Where will Express Scripts go after it hits the easy targets?

With the execution of cost-control programmes in five different therapy areas the pharmacy benefit manager Express Scripts has picked some low-hanging fruit. The next trick will be finding even newer ways to control drug spending (see tables below).

Announcement yesterday of a targeted scheme in inflammatory diseases was the second spending initiative in two weeks, and hit a category with forecast double-digit spending increases through 2022. As America’s biggest pharmacy benefit manager (PBM) seeks further gains, it will prove difficult to find therapy areas as rich as rheumatoid arthritis or oncology, and Express Scripts will make itself vulnerable to charges that it is rationing care.

The programme in inflammatory diseases specifically mentions rheumatoid arthritis, psoriasis and Crohn’s disease, three areas where expensive biologicals are used widely or are entering the market. Previous initiatives were in hepatitis C, high cholesterol, oncology and, just last week, diabetes – these all go hand in hand with an inflation protection programme in which the PBM has offered to protect its customers from the full cost of year-over-year price increases in brand drugs.

A unique aspect to the inflammatory disease plan, the widest ranging yet, is the promise of indication-specific pricing in which agents like Humira used to treat several different conditions could be forced to compete on a value basis with disease specific agents – for example, aminosalicylates or corticosteroids in Crohn’s disease.

Double-digit growth

Inflammatory disease makes for a big target. The immunosuppressant category, which includes Johnson & Johnson’s Stelara, approved in psoriasis and psoriatic arthritis, as well as Sanofi’s dermatitis project dupilumab, is forecast to grow at 13% annually between now and 2022.

Anti-psoriasis agents, which include Lilly’s new antibody Taltz and Johnson & Johnson’s phase III project guselkumab, are projected to grow at an astonishing 39% annual rate. Although these numbers are global rather than US-specific, because of drug coverage policies the growth is largely due to US uptake. No wonder Express Scripts is concerned.

Fast-growing drug categories in the payer spotlight
Global Rx & OTC sales by therapy area ($m)
Category 2015 2022 Avg annual growth rate
Anti-psoriasis agents 539 5,405 +39%
Immunosuppressants 9,519 22,063 +13%
Anti-diabetics 41,677 66,050 +7%
Anti-virals 50,714 50,864 +0%
Oncology 83,123 189,890 +13%

On the other hand, another of Express Scripts’ cost-control programmes, hyperlipidaemia, is a condition where the worst fears about spending growth have yet to come to pass – this category is forecast only to grow at 2% between now and 2022.

The real worry in this category is Sanofi and Regeneron’s Praluent and Amgen’s Repatha. These two biologicals have a list price of around $14,000 a year, and Express Scripts and fellow PBMs like CVS had reasonable concerns about their budget-busting potential ($200bn a year for new cholesterol drugs? Try again, payers, February 20, 2015).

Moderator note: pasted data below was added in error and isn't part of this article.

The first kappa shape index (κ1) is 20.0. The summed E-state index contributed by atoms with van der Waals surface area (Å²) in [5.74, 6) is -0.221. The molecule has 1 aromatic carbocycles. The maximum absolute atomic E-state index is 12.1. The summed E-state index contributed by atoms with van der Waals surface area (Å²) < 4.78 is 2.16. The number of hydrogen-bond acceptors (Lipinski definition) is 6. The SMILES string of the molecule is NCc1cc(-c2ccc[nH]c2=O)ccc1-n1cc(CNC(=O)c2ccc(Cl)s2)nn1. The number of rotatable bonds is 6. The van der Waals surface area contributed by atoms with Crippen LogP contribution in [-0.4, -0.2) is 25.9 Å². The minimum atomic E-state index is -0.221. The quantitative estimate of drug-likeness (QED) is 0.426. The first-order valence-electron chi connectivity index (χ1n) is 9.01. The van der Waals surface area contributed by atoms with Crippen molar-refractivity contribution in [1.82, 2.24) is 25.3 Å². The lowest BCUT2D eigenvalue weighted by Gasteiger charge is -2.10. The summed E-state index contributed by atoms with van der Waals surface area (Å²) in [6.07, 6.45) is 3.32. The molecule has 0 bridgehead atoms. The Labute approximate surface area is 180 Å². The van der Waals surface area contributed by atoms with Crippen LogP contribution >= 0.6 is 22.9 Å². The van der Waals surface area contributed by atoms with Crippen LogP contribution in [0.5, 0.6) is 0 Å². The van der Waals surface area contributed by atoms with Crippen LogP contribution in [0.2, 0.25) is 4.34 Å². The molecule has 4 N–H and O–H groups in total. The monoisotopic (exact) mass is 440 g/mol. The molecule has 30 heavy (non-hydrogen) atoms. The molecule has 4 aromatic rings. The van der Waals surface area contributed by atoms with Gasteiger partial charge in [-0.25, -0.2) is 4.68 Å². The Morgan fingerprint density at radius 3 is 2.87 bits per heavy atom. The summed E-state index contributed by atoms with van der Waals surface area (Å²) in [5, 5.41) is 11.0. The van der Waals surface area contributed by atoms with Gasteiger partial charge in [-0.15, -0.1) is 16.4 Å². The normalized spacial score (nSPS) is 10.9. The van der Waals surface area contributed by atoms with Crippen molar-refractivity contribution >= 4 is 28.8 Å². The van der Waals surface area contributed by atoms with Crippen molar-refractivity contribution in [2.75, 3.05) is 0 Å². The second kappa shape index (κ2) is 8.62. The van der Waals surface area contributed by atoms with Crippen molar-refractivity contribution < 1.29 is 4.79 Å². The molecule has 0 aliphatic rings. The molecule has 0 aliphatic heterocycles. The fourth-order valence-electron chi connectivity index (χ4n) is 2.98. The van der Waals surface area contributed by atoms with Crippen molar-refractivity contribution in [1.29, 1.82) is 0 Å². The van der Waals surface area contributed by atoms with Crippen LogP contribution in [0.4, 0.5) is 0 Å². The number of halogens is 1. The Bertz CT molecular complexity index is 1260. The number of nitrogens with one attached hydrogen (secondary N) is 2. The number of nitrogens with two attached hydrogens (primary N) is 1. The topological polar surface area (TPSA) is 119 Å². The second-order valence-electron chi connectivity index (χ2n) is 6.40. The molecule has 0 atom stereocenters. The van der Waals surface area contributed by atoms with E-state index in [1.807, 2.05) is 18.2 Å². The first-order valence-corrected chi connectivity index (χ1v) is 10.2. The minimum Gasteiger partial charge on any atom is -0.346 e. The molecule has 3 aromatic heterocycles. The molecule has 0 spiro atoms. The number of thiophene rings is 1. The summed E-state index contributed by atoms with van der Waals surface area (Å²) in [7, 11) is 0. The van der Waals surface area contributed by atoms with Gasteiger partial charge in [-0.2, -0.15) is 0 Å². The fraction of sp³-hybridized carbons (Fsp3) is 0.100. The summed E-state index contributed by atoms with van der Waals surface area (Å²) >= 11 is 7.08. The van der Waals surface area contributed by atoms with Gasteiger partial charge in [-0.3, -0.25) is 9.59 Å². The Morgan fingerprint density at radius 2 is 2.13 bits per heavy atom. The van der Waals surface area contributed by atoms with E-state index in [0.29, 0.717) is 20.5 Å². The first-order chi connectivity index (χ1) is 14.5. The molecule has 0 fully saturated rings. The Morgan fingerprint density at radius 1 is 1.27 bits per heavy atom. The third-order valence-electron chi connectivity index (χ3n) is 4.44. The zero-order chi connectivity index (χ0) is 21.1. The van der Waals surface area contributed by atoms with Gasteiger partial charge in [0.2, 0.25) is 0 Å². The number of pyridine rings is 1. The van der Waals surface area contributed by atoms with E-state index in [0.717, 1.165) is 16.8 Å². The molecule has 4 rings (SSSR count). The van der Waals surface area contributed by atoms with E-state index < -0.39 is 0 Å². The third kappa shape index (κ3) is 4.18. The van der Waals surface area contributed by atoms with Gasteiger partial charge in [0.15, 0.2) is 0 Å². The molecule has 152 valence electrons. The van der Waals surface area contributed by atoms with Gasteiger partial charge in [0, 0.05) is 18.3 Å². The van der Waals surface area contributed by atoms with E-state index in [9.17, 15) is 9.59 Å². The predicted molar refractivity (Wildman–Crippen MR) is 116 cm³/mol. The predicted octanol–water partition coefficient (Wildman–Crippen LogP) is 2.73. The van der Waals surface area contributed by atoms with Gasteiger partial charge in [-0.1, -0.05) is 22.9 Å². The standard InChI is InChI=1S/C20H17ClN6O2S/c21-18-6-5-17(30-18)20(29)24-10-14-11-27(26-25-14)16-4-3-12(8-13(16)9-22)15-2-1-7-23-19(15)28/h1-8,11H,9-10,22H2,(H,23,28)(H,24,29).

A tight FDA label has kept the number of eligible patients small – upcoming cardiovascular outcomes trials could reveal a survival benefit for many more patients with elevated low-density lipoprotein, which could increase demand for these drugs.

There will be blood

With these rather obvious therapy areas out of the way, the big question is where else payers could go to limit costs. The 8% growth in treatments for sensory organs and 6% in blood-related disorders both look ripe for growth brakes.

In sensory organs, payers have already squeezed the wet age-related macular degeneration category by pitting Lucentis against Eylea and off-label Avastin. However, new fights could be brewing with the launch of Shire’s dry-eye drug Xiidra and as Roche’s lampalizumab nears the market in dry age-related macular degeneration.

Fast-growing drug categories on payers’ radar
Global Rx & OTC sales by therapy area ($m)
Category 2015 2022 Avg annual growth rate
Blood
Anti-coagulants 11,812 20,290 +8%
Fibrinolytics 1,232 1,760 +5%
Sensory organs   
Eye preparations 19,316 32,019 +7%
Ear preparations 439 1,244 +16%

Ear treatments, meanwhile, are growing at a quick 16% per year, although this is a tiny category that should only reach $1.2bn by 2022. Still, with more modern technologies like kinase inhibition potentially entering even this sleepy space, more payer scrutiny could be stimulated.

In eyes and ears gene therapy is being explored enthusiastically, and if it is successful another value game could play out when balancing prices of hundreds of thousands of dollars versus a potential once-and-done treatment option.

The blood category is driven by four marketed agents with double-digit growth – Xarelto, Eliquis, Brilinta and Soliris – and one expected launch, Roche’s emicizumab. The two of these that are orphan drugs – Soliris for paroxysmal nocturnal haemoglobinuria and emicizumab for haemophilia – are probably safe, but blood thinners Xarelto and Eliquis and the heart disease drug Brilinta could be in PBMs’ sights.

Beyond the challenge of finding fat drug spending categories Express Scripts might need to also consider how patients view these cost-control activities.

Right now the payer community has pharma on its heels. However, seeking cost control in a category as sensitive as the life-extending drugs in oncology raises the likelihood that payers could be accused of rationing. Express Scripts will need to tread carefully to avoid giving pharma an opportunity to take the moral high ground in what is turning into an intense public relations battle.

To contact the writer of this story email Jonathan Gardner in London at jonathang@epvantage.com or follow @ByJonGardner on Twitter

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